Dr. Michael Gross, an activist shareholder of immunotherapy specialist IMV (NSDQ:IMV), has launched an offensive intended to cause a leadership shakeup at the company.
Gross released a press release on June 1 announcing his plans to oust the company’s board chair Andy Sheldon and the chair of the board’s compensation committee, Julia Gregory.
The director must receive a majority of shareholder votes to retain his role.
IMV will hold an annual general meeting on June 18.
On June 4, Gross released a new press release stating that he had the support of approximately 25% of the outstanding common shares of IMV.
Dr. Michael Gross is an orthopaedic oncologist who became interested in IMV in the course of his practice. “I became interested in IMV’s technology as I lost 50% to 80% of my patients to metastatic disease even after chemotherapy for musculoskeletal cancers,” Gross said. “IMV’s technology arose out of a Laboratory at Dalhousie University. Their Depo technology was found to induce a prolonged survival rate in a mouse model of cancer.”
The research demonstrated that T cells stimulated by an appropriate antigen produced a prolonged effect on tumors. “With the increasing identification of unique tumour markers, there was a huge opportunity to see if chemotherapy-resistant cancers could be treated this way,” Gross said.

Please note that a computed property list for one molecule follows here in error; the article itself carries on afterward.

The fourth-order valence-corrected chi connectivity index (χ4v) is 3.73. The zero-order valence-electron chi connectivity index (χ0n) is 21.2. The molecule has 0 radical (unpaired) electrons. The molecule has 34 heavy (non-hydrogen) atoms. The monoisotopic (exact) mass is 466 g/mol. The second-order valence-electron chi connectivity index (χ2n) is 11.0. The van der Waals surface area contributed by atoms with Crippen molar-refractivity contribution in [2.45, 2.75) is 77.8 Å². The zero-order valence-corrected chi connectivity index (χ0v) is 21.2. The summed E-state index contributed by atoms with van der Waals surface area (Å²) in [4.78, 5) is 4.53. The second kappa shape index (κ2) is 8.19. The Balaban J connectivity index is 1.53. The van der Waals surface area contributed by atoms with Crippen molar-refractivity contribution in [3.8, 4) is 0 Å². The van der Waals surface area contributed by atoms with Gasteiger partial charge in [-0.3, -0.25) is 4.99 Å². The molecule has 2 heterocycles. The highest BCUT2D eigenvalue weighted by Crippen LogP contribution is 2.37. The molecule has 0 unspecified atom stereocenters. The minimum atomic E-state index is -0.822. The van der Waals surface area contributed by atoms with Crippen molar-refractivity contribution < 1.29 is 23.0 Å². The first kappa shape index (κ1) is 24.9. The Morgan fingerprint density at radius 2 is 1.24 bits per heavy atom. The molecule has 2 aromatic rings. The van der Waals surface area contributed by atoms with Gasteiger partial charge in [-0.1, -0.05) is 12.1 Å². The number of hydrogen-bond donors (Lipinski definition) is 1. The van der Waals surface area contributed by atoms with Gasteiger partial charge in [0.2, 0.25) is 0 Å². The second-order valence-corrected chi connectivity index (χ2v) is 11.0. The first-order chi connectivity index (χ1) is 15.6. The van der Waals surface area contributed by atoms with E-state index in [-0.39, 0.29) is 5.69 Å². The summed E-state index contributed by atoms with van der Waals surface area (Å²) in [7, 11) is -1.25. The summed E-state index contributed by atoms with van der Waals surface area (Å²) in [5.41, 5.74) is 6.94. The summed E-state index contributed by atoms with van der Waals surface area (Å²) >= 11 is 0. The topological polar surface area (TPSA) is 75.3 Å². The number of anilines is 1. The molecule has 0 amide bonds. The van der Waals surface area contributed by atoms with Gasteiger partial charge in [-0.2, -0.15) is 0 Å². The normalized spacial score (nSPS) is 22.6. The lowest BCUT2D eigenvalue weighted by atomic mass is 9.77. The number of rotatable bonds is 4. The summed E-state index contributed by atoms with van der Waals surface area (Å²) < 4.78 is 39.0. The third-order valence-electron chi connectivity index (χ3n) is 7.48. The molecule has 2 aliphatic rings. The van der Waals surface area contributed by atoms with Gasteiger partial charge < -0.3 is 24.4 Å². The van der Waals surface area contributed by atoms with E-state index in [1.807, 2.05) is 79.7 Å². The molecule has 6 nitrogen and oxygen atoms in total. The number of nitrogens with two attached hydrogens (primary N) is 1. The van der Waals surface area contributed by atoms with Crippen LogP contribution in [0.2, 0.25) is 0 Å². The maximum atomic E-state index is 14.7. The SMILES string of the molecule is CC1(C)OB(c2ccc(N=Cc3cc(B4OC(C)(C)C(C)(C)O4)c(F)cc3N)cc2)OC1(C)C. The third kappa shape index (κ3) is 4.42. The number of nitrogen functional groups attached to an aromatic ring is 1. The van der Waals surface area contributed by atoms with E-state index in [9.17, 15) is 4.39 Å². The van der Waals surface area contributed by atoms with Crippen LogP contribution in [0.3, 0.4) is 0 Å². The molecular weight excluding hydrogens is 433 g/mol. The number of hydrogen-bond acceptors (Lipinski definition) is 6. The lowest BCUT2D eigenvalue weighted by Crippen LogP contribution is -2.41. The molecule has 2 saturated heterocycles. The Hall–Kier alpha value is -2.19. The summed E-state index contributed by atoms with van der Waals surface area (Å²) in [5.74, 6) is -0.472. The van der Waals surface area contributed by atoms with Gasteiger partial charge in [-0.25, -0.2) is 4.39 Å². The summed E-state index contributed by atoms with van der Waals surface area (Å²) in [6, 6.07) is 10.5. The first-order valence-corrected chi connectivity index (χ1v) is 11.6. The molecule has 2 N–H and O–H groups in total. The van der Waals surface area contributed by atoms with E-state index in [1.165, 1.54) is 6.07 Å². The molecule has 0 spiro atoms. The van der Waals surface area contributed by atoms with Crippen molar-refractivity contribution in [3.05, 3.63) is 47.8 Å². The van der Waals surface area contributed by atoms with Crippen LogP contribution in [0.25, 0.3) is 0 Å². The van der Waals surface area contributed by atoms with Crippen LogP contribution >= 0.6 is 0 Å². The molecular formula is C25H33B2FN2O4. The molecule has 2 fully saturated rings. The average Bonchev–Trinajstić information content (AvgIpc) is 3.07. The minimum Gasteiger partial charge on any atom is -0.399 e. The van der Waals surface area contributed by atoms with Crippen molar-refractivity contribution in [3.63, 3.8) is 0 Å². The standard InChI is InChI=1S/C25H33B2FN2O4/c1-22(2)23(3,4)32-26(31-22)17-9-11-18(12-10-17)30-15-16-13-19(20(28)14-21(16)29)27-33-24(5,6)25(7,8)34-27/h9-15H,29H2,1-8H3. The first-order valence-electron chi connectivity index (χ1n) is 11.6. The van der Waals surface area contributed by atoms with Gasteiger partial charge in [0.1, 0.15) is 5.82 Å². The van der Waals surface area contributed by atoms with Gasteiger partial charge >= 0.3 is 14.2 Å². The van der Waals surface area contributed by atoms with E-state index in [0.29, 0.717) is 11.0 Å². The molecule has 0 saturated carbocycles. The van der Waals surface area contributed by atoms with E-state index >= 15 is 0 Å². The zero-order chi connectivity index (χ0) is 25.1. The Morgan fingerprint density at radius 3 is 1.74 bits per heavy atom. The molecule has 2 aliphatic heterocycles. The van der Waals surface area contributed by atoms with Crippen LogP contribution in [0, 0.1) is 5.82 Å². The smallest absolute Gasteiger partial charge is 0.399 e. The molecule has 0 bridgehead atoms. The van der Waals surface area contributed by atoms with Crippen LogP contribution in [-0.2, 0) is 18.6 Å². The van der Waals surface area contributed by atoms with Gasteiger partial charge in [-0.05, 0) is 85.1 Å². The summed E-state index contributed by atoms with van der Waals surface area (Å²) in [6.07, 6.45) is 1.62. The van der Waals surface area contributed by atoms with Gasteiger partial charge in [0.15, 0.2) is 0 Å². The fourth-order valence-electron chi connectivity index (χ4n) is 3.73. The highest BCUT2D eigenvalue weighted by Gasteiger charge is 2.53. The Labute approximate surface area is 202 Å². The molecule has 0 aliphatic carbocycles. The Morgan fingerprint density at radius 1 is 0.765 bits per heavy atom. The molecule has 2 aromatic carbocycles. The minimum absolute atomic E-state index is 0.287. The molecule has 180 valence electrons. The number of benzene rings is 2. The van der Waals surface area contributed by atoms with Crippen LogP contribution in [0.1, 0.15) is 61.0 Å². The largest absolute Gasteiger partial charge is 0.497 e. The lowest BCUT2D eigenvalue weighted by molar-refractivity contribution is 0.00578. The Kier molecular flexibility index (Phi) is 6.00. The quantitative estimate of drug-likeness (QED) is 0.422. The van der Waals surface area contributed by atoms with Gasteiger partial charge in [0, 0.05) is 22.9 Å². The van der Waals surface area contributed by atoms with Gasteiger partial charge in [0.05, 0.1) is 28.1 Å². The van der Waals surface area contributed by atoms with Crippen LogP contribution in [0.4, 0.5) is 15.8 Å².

Gross said that the company’s most recent share price is leading “many shareholders” to conclude that “the company is not advancing the research quickly enough and that the financing routes taken by management are resulting in significant dilution of the existing share base,” Gross said.
An IMV spokesperson said the company’s management is aware of the concerned shareholder but had no further comment. The company has made recent changes to its board, installing Dr. Michael Kalos and Kyle Kuvalanka. Kalos is an expert in T-cell therapy and immunotherapy, while Kuvalanka is a biopharmaceutical industry veteran.
The latest press release also noted the shareholder’s frustration with the company’s COVID-19 vaccine program, which it first announced on March 18, 2020. The company is currently undertaking a Phase 1/2 trial for the vaccine. In March, IMV announced it was conducting parallel preclinical research related to new SARS-CoV-2 variants.
Gross also believes that IMV’s executives are overcompensated in light of the company’s stock performance.
The company’s CEO Frederic Ors earned $756,300 in total compensation last year, while the company’s CFO, Pierre Labbé, earned $492,300.
“IMV’s disconnect between pay and performance must be corrected immediately,” he said in a statement.
In its most recent earnings call, IMV’s CEO said the company continues to progress with its cancer T cell therapy program, including its Maveropepimut-S and dual-targeted T cell therapy DPX-SurMAGE therapies.
Filed Under: clinical trials, Drug Discovery, Immunology, Oncology